Second day of

Der Ring des Nibelungen (1876)

Text and music by

Richard Wagner

»The Story of the Youth Who Set Out to Learn Fear«: this well-known fairy-tale title is an apt description for Wagner’s »Siegfried«. A new generation of heroes, no longer bound to the gods and ignorant of the past, starts to powerfully conquer the world. But courage is not everything, as Siegfried comes to realise: he too will experience fear in anticipation of his tragic end.

»Der junge Siegfried« (Young Siegfried), the original title for the second day of the staged festival play, was created over a longer period with a break of several years in which Wagner realised other major projects, such as »Tristan« and the »Meistersinger«. After completing the second act in 1857, he suspended work on the score for twelve years. Wagner’s style had changed – and so the third act seems noticeably denser and darker, with multiple interweaving of subjects and motifs. Wagner’s imagination and inventiveness are unbroken, both in the libretto and music: obvious drama (such as Siegfried’s battle with the dragon and the passage of fire) are accompanied by expressive lyricism, as in the »Waldweben« (Forest Murmurs) passage. Besides this, the orchestra crescendoes to an extraordinary level of sound and brilliance, once again proving Wagner’s skill at dealing with the individual timbres of each instrument.




The pregnant Sieglinde finds refuge in the forest from the rage of the god Wotan. Shortly after giving birth to her son Siegfried, the progeny of her twin brother Siegmund, with the help of the Nibelung Mime, she dies, but just before her death she hands over to Mime the remnants of the sword Notung, which Wotan (now in the guise of a Wanderer) had once destroyed with his spear. Mime raises Siegfried in a cavern in the midst of the forest, in the hope that he would one day kill the giant Fafner, who in the shape of a huge dragon protects the Nibelung’s treasure with the ring, which give unlimited power, and the Tarnhelm, and Mime could lay claim to the treasures for himself. But Mime is unable to repair the sword Notung, the only weapon that could kill Fafner.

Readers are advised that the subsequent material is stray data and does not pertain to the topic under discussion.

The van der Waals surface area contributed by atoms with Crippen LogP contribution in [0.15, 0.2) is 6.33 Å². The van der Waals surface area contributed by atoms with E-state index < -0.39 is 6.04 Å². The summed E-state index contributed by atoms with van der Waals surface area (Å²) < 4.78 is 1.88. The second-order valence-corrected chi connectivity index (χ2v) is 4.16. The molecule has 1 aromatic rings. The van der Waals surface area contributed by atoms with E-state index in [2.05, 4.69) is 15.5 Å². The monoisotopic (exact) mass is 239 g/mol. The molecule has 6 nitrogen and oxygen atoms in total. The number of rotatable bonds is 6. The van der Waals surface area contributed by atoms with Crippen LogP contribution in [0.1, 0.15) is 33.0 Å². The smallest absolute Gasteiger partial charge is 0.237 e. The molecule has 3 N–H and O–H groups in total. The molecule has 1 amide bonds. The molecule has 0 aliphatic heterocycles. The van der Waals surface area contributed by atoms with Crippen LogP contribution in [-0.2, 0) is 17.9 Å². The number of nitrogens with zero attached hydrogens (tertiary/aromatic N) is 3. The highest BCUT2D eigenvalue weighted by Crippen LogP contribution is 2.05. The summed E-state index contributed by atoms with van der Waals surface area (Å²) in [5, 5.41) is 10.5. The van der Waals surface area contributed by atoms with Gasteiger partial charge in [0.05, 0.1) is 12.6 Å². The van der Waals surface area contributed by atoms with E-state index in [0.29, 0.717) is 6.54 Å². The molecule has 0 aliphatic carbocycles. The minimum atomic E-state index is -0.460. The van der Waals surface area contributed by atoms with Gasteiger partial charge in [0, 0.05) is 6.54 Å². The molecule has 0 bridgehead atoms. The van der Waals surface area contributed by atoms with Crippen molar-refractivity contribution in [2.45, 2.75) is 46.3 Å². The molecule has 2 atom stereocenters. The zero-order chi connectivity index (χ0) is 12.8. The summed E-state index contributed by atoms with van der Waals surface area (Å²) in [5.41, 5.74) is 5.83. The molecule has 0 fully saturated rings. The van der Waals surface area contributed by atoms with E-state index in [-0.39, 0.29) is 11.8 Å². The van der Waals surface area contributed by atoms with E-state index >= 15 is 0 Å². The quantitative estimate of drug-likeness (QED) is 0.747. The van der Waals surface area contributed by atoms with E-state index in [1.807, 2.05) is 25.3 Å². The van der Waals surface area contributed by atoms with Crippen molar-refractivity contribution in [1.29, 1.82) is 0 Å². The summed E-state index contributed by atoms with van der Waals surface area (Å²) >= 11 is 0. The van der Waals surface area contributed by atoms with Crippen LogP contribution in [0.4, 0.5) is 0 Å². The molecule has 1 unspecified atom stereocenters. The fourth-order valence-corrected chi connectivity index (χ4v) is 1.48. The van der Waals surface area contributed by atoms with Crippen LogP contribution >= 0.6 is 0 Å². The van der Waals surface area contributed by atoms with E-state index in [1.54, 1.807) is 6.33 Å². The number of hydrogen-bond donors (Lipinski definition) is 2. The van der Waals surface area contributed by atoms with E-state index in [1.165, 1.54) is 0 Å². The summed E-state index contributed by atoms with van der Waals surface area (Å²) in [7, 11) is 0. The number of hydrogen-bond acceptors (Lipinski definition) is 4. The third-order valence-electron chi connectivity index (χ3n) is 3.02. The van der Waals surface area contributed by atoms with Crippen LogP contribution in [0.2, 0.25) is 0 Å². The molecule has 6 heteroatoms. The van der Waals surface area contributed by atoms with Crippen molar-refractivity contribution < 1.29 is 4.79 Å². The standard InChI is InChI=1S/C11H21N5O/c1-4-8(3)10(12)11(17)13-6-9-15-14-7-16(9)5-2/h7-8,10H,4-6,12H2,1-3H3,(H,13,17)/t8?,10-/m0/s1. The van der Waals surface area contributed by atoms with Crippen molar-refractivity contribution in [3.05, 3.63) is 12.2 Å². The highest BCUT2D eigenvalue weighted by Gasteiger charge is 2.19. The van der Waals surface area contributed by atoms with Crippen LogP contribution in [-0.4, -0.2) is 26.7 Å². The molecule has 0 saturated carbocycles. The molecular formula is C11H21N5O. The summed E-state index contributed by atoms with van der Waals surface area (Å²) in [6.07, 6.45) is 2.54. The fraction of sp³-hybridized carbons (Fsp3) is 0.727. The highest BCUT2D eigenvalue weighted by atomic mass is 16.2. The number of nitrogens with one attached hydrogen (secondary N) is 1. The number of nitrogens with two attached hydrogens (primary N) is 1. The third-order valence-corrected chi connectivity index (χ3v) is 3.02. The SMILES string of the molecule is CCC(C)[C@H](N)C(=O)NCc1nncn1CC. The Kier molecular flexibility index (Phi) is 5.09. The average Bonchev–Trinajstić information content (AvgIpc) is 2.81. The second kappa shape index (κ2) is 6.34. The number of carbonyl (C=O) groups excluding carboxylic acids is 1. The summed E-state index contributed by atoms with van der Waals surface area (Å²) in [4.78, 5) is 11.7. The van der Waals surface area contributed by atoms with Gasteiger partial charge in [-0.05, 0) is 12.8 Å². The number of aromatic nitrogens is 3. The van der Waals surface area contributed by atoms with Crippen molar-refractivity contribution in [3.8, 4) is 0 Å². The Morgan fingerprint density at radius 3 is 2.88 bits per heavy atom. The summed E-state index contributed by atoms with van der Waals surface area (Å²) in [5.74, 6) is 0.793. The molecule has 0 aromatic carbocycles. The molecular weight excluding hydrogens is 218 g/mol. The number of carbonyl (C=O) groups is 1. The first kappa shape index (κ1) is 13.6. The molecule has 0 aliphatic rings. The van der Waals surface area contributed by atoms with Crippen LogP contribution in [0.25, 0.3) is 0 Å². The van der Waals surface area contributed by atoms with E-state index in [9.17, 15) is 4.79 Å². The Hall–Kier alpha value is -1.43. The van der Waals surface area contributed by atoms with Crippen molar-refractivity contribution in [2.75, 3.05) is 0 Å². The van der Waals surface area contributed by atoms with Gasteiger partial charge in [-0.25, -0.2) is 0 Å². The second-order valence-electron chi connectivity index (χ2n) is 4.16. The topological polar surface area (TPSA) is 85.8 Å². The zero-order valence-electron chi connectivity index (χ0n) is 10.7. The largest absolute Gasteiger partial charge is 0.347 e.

Wild Cavern in the Forest
Mime bemoans his fate: every sword that he forges for the strong Siegfried cannot withstand his power. Only Notung will do. But Mime is unable to restore the sword to its intact condition. Siegfried returns from the forest and gets into an argument with his unloved foster father, and asks him about his unknown origins. Under pressure, Mime admits the truth: that Siegfried’s mother died after his birth, while his father fell in combat. As evidence, Mime presents the fragments of Notung that he received from Sieglinde. Siegfried wants Mime to make a sword out of these pieces and then to strike out into the world. Excited by this idea, he storms from the cave. Left behind, Mime, increasingly despairing, is surprised by the Wanderer (Wotan). When Mime refuses to take him in as a guest, the Wanderer offers his head as the prize for a wager. The three questions Mime asks he can answer without difficulty. He then also challenges Mime: if he cannot also answer three riddles, he will have to die. Mime has no choice but to accept. The two first questions cause him no difficulties, but he is stumped by the third: who would be able to forge the sword Notung? The Wanderer answers his own question: he who was without fear. He refrains from taking Mime’s head, singing that his head belongs to he who was without fear. 
After the Wanderer leaves the cave, Mime has a horrific vision that the dragon Fafner is approaching him, and he cowers in fear. The returning Siegfried asks for the sword that Mime wanted to forge for him. Mime recognizes through the words of the Wanderer that he is doomed to lose to Siegfried unless he teaches him to fear. Siegfried, now curious, demands, but beforehand seeks to forge his sword on his own. He begins to file the remains of the weapon and to melt the steel. Mime connives to murder Siegfried with the help of a poisoned drink to get the ring that grants unlimited powers after Fafner’s death. Siegfried forges the sword Notung and tests its sharpness for a first time.